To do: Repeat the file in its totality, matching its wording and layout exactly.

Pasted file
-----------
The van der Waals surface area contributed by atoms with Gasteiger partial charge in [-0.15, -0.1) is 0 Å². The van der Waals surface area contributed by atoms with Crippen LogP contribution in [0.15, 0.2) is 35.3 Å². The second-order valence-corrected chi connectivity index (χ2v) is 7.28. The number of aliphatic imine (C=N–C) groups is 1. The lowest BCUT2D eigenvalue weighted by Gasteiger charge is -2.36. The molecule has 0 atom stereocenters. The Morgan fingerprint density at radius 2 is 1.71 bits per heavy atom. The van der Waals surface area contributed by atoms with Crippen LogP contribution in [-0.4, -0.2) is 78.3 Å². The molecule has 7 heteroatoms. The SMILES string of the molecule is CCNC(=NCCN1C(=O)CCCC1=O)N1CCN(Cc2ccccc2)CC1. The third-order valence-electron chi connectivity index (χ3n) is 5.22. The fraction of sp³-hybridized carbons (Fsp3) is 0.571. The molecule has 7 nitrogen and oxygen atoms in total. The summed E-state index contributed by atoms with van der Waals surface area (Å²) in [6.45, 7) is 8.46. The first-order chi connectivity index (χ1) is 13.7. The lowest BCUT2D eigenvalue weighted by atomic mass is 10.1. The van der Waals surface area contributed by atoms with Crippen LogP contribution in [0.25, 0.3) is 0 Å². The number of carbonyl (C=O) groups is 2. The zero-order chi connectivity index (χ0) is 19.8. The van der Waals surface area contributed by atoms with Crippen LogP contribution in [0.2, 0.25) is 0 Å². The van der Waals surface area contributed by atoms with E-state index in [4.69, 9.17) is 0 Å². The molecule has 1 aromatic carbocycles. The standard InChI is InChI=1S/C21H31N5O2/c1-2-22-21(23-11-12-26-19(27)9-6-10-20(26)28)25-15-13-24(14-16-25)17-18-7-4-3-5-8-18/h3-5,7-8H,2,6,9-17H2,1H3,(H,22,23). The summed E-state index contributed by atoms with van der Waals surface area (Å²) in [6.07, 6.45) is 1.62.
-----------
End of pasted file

The van der Waals surface area contributed by atoms with Gasteiger partial charge in [-0.15, -0.1) is 0 Å². The van der Waals surface area contributed by atoms with Crippen LogP contribution in [0.15, 0.2) is 35.3 Å². The second-order valence-corrected chi connectivity index (χ2v) is 7.28. The number of aliphatic imine (C=N–C) groups is 1. The lowest BCUT2D eigenvalue weighted by Gasteiger charge is -2.36. The molecule has 0 atom stereocenters. The Morgan fingerprint density at radius 2 is 1.71 bits per heavy atom. The van der Waals surface area contributed by atoms with Crippen LogP contribution in [-0.4, -0.2) is 78.3 Å². The molecule has 7 heteroatoms. The SMILES string of the molecule is CCNC(=NCCN1C(=O)CCCC1=O)N1CCN(Cc2ccccc2)CC1. The third-order valence-electron chi connectivity index (χ3n) is 5.22. The fraction of sp³-hybridized carbons (Fsp3) is 0.571. The molecule has 7 nitrogen and oxygen atoms in total. The summed E-state index contributed by atoms with van der Waals surface area (Å²) in [6.45, 7) is 8.46. The first-order chi connectivity index (χ1) is 13.7. The lowest BCUT2D eigenvalue weighted by atomic mass is 10.1. The van der Waals surface area contributed by atoms with Crippen LogP contribution in [0.25, 0.3) is 0 Å². The number of carbonyl (C=O) groups is 2. The zero-order chi connectivity index (χ0) is 19.8. The van der Waals surface area contributed by atoms with Crippen LogP contribution in [0.2, 0.25) is 0 Å². The van der Waals surface area contributed by atoms with E-state index in [4.69, 9.17) is 0 Å². The molecule has 1 aromatic carbocycles. The standard InChI is InChI=1S/C21H31N5O2/c1-2-22-21(23-11-12-26-19(27)9-6-10-20(26)28)25-15-13-24(14-16-25)17-18-7-4-3-5-8-18/h3-5,7-8H,2,6,9-17H2,1H3,(H,22,23). The summed E-state index contributed by atoms with van der Waals surface area (Å²) in [6.07, 6.45) is 1.62.